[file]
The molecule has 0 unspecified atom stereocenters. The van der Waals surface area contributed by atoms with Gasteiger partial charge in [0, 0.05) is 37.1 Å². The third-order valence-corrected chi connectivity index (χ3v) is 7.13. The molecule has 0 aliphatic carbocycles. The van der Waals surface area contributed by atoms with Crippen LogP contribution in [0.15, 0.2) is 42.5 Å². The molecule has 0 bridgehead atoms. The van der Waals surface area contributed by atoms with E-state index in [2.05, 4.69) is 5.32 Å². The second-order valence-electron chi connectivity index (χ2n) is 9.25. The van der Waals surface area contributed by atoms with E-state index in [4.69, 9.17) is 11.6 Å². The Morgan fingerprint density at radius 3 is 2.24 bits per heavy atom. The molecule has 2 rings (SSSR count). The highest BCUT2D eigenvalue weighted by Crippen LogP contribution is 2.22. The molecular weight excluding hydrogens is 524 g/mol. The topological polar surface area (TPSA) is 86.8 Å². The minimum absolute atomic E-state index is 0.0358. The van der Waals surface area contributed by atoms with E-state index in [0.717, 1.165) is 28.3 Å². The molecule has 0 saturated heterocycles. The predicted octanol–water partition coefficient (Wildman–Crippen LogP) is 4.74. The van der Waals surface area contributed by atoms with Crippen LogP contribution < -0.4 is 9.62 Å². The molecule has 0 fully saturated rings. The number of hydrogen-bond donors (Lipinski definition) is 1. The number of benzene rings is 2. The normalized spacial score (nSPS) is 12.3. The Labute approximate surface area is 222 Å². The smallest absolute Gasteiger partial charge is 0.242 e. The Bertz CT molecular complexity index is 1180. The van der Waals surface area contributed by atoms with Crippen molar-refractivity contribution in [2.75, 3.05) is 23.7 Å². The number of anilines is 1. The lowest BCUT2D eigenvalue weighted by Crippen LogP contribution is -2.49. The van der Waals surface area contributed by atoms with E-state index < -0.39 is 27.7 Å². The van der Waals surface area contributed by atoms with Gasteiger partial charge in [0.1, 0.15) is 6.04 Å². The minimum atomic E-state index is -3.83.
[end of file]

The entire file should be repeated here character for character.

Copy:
The molecule has 0 unspecified atom stereocenters. The van der Waals surface area contributed by atoms with Gasteiger partial charge in [0, 0.05) is 37.1 Å². The third-order valence-corrected chi connectivity index (χ3v) is 7.13. The molecule has 0 aliphatic carbocycles. The van der Waals surface area contributed by atoms with Crippen LogP contribution in [0.15, 0.2) is 42.5 Å². The molecule has 0 bridgehead atoms. The van der Waals surface area contributed by atoms with E-state index in [2.05, 4.69) is 5.32 Å². The second-order valence-electron chi connectivity index (χ2n) is 9.25. The van der Waals surface area contributed by atoms with E-state index in [4.69, 9.17) is 11.6 Å². The Morgan fingerprint density at radius 3 is 2.24 bits per heavy atom. The molecule has 2 rings (SSSR count). The highest BCUT2D eigenvalue weighted by Crippen LogP contribution is 2.22. The molecular weight excluding hydrogens is 524 g/mol. The topological polar surface area (TPSA) is 86.8 Å². The minimum absolute atomic E-state index is 0.0358. The van der Waals surface area contributed by atoms with E-state index in [0.717, 1.165) is 28.3 Å². The molecule has 0 saturated heterocycles. The predicted octanol–water partition coefficient (Wildman–Crippen LogP) is 4.74. The van der Waals surface area contributed by atoms with Crippen LogP contribution < -0.4 is 9.62 Å². The molecule has 0 fully saturated rings. The number of hydrogen-bond donors (Lipinski definition) is 1. The number of benzene rings is 2. The normalized spacial score (nSPS) is 12.3. The Labute approximate surface area is 222 Å². The smallest absolute Gasteiger partial charge is 0.242 e. The Bertz CT molecular complexity index is 1180. The van der Waals surface area contributed by atoms with Crippen molar-refractivity contribution in [2.75, 3.05) is 23.7 Å². The number of anilines is 1. The lowest BCUT2D eigenvalue weighted by Crippen LogP contribution is -2.49. The van der Waals surface area contributed by atoms with E-state index < -0.39 is 27.7 Å². The van der Waals surface area contributed by atoms with Gasteiger partial charge in [0.1, 0.15) is 6.04 Å². The minimum atomic E-state index is -3.83.